On September 20, the Broad Museum, a new contemporary art museum, opened its doors in downtown Los Angeles. The museum features paintings, prints, sculptures and installations by over 60 artists including well-known painters and printmakers like Andy Warhol, Roy Lichtenstein and Ed Ruscha.
Owned by wealthy philanthropists, Eli and Edythe Broad, the museum features many works from their private collection of nearly 2,000 pieces. Organized through the Broad Art Foundation, the Broads regularly lend their artwork to museums across the globe. The founders hope the museum will revitalize the Arts Corridor and surrounding areas.
Constructed by world-renowned architectural firm Diller Scofidio + Renfro in collaboration with Gensle, the three-story building is 50,000 feet housed within a white, honeycomb-like structure that allows the perpetual sunlight of Los Angeles to be as much of a component as the lighting of a photograph. The Broad is a stunning addition to what has been called the Grand Avenue Arts Corridor. The museum is located near the Museum of Contemporary Art (MOCA) as well as the Walt Disney Concert Hall.
Eleven Warhol pieces are showcased on the museum’s top floor where natural sunlight is filtered in through the ceiling and exterior walls. As part of the inaugural installation, featured works by Warhol include Small Torn Campbell’s Soup Can (Pepper Pot), Single Elvis (Ferus Type), Twenty Jackies, and two Marilyns. Two stories beneath the artist’s iconic pieces of Pop Art are contemporary works that continue to challenge and redefine what constitutes art. Included is the Infinity Mirror Room by another artist, Yayoi Kusama, a chamber presenting an array of blinking, multi-colored lights reflecting infinitely along the mirrored walls.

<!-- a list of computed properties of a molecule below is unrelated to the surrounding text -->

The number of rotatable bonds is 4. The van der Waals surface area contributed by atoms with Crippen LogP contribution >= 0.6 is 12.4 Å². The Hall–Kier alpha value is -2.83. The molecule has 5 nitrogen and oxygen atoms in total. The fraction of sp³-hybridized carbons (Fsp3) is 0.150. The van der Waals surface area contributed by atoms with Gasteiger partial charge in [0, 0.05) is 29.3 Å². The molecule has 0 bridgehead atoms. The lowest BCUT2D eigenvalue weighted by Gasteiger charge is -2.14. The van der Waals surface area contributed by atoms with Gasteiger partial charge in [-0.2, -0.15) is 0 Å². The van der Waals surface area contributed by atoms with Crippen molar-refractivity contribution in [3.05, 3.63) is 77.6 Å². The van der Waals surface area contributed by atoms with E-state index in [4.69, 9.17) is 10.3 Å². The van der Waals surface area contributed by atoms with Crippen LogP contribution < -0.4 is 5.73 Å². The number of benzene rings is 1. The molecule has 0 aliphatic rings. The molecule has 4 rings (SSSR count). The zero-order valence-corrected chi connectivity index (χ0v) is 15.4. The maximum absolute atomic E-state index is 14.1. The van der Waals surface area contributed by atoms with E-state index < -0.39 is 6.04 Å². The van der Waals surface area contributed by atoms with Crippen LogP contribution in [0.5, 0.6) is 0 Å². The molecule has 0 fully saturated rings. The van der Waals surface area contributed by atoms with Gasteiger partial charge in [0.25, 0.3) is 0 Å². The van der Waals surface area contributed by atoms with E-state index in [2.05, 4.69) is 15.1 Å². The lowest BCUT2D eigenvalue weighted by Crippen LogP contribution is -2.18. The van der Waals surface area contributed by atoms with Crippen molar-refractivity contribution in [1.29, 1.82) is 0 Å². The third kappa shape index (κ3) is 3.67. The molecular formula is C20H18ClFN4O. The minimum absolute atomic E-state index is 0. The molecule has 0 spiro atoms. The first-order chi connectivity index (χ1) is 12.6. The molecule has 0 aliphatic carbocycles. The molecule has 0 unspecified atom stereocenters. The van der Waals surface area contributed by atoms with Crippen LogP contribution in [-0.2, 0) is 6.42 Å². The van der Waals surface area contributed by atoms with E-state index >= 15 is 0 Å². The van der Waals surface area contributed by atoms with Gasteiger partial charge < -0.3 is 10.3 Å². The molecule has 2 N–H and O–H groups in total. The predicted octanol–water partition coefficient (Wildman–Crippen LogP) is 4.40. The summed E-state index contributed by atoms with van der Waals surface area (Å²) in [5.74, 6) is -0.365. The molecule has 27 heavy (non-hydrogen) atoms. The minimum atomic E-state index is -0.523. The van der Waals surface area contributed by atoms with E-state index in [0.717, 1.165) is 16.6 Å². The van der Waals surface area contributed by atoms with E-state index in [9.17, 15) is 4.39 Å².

Los Angeles has not seen the establishment of a brand new museum since the introduction of MOCA in 1979. The Broads, who will continue to contribute artworks to other museums, wanted to establish a place where artwork is available to the public with the freedom to include works at their own discretion. They intended the museum to be a gift to the city of Los Angeles.
Visitors and Los Angeles natives can view works by Warhol and other contemporary artists Tuesday through Sunday. Entry to The Broad Museum is free. Tickets can be reserved online at The Broad.